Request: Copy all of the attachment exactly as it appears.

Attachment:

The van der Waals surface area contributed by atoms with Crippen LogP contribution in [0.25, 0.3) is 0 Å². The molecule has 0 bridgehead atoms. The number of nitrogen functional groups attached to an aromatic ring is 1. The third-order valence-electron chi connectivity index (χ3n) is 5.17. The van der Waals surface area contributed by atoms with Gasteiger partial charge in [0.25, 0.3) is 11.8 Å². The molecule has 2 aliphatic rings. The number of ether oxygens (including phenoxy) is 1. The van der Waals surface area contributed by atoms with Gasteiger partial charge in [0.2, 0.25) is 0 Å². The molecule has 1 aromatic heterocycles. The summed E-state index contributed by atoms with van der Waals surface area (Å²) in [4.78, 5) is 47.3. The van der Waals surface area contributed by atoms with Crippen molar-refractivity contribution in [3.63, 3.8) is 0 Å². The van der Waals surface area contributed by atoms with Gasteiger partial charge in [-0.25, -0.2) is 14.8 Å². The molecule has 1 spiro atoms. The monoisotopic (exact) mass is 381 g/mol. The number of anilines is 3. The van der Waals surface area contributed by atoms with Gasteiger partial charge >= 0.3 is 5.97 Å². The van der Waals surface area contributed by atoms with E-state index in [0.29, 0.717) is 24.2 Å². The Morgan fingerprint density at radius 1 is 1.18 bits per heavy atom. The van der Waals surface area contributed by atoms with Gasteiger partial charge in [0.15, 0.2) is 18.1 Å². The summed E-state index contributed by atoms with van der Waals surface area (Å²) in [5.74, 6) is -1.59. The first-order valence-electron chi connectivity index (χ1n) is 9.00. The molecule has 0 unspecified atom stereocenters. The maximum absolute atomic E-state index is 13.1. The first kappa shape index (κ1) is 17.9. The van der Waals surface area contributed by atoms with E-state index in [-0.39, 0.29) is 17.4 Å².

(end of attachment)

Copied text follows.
The van der Waals surface area contributed by atoms with Crippen LogP contribution in [0.25, 0.3) is 0 Å². The molecule has 0 bridgehead atoms. The number of nitrogen functional groups attached to an aromatic ring is 1. The third-order valence-electron chi connectivity index (χ3n) is 5.17. The van der Waals surface area contributed by atoms with Gasteiger partial charge in [0.25, 0.3) is 11.8 Å². The molecule has 2 aliphatic rings. The number of ether oxygens (including phenoxy) is 1. The van der Waals surface area contributed by atoms with Gasteiger partial charge in [0.2, 0.25) is 0 Å². The molecule has 1 aromatic heterocycles. The summed E-state index contributed by atoms with van der Waals surface area (Å²) in [4.78, 5) is 47.3. The van der Waals surface area contributed by atoms with Crippen molar-refractivity contribution in [3.63, 3.8) is 0 Å². The van der Waals surface area contributed by atoms with Gasteiger partial charge in [-0.25, -0.2) is 14.8 Å². The molecule has 1 spiro atoms. The monoisotopic (exact) mass is 381 g/mol. The number of anilines is 3. The van der Waals surface area contributed by atoms with Gasteiger partial charge >= 0.3 is 5.97 Å². The van der Waals surface area contributed by atoms with E-state index in [0.29, 0.717) is 24.2 Å². The Morgan fingerprint density at radius 1 is 1.18 bits per heavy atom. The van der Waals surface area contributed by atoms with Gasteiger partial charge in [0.15, 0.2) is 18.1 Å². The summed E-state index contributed by atoms with van der Waals surface area (Å²) in [5.74, 6) is -1.59. The first-order valence-electron chi connectivity index (χ1n) is 9.00. The molecule has 0 unspecified atom stereocenters. The maximum absolute atomic E-state index is 13.1. The first kappa shape index (κ1) is 17.9. The van der Waals surface area contributed by atoms with E-state index in [-0.39, 0.29) is 17.4 Å².